Friday, October 28, 2011

Outcomes research: Embracing Ernest

CONTINUOUS IMPROVEMENT: The MGH’s quality and safety efforts
have come a long way since 1915, when Codman commissioned
this cartoon.

In a 1915 cartoon commissioned by Ernest Amory Codman, MD, an ostrich with its head stuck in the sand satirized his view of the MGH approach to quality and safety. Codman, who joined the MGH surgical staff in 1895, was among the first in the medical field to advocate tracking and acknowledging errors to improve outcomes and famously developed an “End Results System” to monitor each patient’s long-term outcome and classify the causes of poor results. Codman’s ideas were unheard of at the time, and his reported lack of diplomacy alienated colleagues. Frustrated by this resistance, he established his own hospital on Beacon Hill in 1911 and later resigned from the MGH. The true importance of Codman’s work – including his creation of the committee that would become the Joint Commission – was not widely acknowledged until after his death.

Today the MGH has enthusiastically adopted the values Codman championed. Continuous care improvement achieved through outcomes research is embraced by staff throughout the hospital. Specialists in the Edward P. Lawrence Center for Quality and Safety closely monitor, analyze and publicly report outcomes data through a number of venues. A web-based safety reporting system enables employees to share information about errors or potential errors in a standardized and open way. Armed with these metrics, the center helps identify and address areas in need of improvement.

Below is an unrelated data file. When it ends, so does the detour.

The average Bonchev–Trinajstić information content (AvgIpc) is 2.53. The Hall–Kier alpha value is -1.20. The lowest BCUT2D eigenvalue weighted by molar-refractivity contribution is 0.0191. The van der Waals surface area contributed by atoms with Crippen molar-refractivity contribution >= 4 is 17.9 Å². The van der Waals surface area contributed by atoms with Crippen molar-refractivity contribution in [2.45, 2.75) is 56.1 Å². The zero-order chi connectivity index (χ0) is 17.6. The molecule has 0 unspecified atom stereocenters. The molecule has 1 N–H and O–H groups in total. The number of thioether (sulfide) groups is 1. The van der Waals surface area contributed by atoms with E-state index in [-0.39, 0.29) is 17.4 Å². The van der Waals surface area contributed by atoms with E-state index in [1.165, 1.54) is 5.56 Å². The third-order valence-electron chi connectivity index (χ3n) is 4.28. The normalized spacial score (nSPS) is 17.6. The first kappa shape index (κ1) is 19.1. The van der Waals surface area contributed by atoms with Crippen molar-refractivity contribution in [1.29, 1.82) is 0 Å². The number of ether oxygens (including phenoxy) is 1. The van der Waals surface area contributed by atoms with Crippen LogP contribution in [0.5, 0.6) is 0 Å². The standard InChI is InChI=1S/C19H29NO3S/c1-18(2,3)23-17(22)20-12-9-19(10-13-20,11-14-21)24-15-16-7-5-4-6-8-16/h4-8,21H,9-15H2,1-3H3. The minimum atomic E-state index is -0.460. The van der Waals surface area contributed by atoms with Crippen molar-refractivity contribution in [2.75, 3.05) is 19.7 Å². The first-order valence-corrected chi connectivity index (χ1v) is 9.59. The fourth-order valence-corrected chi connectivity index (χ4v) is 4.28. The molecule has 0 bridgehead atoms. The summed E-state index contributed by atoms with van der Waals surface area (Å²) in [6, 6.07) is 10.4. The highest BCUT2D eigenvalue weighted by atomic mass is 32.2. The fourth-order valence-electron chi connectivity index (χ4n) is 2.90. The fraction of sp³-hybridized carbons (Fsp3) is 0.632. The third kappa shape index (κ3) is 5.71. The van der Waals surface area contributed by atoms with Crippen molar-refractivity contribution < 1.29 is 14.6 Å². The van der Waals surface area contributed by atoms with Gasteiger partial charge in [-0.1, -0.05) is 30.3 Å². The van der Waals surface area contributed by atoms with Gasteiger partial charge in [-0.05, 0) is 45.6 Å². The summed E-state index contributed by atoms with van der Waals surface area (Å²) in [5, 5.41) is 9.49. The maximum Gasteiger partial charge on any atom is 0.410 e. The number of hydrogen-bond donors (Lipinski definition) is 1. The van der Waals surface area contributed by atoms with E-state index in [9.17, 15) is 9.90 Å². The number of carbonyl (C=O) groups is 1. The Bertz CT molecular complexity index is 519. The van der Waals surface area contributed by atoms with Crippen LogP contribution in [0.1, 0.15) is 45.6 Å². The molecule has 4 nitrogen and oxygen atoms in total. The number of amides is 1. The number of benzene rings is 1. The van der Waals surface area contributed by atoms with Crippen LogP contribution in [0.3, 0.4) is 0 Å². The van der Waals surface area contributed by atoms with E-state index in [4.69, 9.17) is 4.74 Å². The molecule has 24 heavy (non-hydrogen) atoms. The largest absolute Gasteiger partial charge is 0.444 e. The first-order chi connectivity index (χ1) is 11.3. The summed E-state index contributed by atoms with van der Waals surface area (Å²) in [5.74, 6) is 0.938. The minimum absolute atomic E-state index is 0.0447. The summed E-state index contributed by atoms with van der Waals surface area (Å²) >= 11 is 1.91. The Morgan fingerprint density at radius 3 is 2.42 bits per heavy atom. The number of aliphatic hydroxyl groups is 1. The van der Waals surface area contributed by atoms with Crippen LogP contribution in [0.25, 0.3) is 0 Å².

“We have made extraordinary strides in measuring our quality and safety performance,” says Gregg Meyer, MD, senior vice president for the Center for Quality and Safety. “The next step is taking what we’ve learned and applying it. One of the best examples of this work is the MGH Care Management Program.”

In this innovative model of care, nursing case managers serve as liaisons between the patients and their care teams, monitor patients’ progress and needs, and develop customized health care plans. The program has received national attention for its success in reducing hospitalization, emergency room visits and mortality rates – while reducing Medicare costs by as much as 7 percent.

The concept that quality care is efficient care is at the heart of another recent effort known as the Partners Strategic Initiative. Multidisciplinary care redesign teams are sharing ideas across Partners institutions to identify opportunities for improving care and efficiency in specific disease areas or procedure methods. While these efforts may seem clinical, the process of looking at a procedure, determining where it might be improved, trying new options and reporting on their success or failure is the essence of research.

Read more articles from the 10/28/11 Hotline issue.


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